One of my good friends has a family-run men’s tailoring shop in an exclusive town in the counties, close to where I live. Their clothes are for those with deep pockets: the exquisitely tailored suits are hand-made by them or sourced from the finest tailors in Europe and typically retail at £2,500 or more.
There are not many shops like this one left in Britain. As a basic requirement they demand devotion, an unsurpassed knowledge, and an unwavering commitment to customer service.
Despite this, they are still challenged by today’s market conditions. As we sat discussing what options they had to generate new sales, we reviewed the marketing plans, multichannel plans, customer loyalty and family resources.
It struck me how ironic this is. I spend most of my time working with large retailers helping them to build customer loyalty with CRM programs and technology. These retailers are essentially trying to mimic the personalised service of my friend’s shop using pro-active personal communications, and reactive customer recognition & service in the store. Almost always with the careful application of a well thought out programme and the right technology these large retailers can improve their customer service significantly.
And so here I was, talking to my friend and helping her small enterprise adopt tactics that work for my clients. She has customer relationships that all retailers aspire to, and now she is reaching out to new customers to fight the affects of the recession.
For instance, due to her very short depth of style/colour/size combination (she often only buys one size deep) she is worried about advertising items on her site. I suggested that she allow the customers to preview early Spring Collections, and incentivise her customers to purchase items now, with personal delivery immediately the Spring Collection arrives with a bouquet of spring flowers. Although she buys with key customers in mind, this way, she can determine who else may be interested in particular garments – garments that would not have been available in the shop come spring as they would have been reserved immediately for the loyal customer.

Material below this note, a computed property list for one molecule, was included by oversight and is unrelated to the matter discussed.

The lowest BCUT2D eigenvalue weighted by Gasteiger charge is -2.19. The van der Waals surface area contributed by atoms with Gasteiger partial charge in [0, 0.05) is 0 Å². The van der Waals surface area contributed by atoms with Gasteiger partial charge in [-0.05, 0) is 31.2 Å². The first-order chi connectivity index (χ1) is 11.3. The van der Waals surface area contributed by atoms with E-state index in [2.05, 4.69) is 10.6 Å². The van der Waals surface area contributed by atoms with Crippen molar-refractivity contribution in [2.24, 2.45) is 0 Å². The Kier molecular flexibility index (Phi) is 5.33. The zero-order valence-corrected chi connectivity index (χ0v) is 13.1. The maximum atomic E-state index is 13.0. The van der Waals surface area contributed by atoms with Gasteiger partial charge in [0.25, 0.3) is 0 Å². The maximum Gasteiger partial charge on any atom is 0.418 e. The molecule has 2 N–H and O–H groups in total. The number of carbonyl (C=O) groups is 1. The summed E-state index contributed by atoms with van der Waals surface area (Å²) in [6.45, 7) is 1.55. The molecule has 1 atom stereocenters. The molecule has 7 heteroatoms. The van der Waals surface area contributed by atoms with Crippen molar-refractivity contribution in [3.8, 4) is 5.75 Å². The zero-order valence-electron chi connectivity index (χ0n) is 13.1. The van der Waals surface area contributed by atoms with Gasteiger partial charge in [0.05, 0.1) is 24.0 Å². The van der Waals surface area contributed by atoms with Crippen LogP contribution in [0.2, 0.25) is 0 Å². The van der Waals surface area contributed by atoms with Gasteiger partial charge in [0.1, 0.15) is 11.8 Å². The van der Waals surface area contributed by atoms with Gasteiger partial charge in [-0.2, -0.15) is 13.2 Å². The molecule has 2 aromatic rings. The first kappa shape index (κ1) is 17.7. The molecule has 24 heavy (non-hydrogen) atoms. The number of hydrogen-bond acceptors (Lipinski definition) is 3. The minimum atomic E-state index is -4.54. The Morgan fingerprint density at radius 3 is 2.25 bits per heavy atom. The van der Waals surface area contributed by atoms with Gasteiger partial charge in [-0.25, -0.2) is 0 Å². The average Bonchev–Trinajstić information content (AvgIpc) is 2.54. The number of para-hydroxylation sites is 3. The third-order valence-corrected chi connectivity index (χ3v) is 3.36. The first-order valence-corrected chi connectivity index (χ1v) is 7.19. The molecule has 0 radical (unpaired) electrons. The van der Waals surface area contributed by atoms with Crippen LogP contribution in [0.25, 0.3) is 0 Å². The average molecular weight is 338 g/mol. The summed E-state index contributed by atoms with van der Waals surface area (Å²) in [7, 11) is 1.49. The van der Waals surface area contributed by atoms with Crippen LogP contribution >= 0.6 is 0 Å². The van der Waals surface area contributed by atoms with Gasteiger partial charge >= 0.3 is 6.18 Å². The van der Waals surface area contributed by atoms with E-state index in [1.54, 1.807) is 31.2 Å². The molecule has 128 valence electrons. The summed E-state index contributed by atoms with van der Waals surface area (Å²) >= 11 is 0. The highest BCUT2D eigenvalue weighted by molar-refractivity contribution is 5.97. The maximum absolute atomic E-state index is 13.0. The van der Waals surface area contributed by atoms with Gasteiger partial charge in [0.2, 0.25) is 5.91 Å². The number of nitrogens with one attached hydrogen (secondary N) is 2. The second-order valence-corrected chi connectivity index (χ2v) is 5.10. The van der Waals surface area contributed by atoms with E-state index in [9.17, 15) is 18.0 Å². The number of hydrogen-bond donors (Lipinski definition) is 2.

And then, I have high street brands asking how they can get more personal with their customers. Ever thought of holding a 50 year anniversary party at the local art gallery for key employees and your top customers – try your top 300 customers? That is what my friend’s family did – and the sales eclipsed previous years’ sales in the same period in the 6 months following that great thank you. I know of some retailers – only a select few – who do offer ‘lunch with the buyer’ or ‘VIP customer ticket to seasonal press launch’ for their very best customers. Not very costly – but track those VIP customers in your CRM system and you may be amazed how that can incrementally impact not only those customers ongoing spend – but that of their friends – who often behave like your the VIPs.
Thinking like a small retailer – where the customer must always be thanked personally for their custom – is not such a great leap of faith for large retailers – whether your ATV is £2000 or £20. Customers can be thanked cost-effectively - it just takes thought.
Tanya Bowen is head of CRM consulting at BT Expedite. You can contact her at [email protected]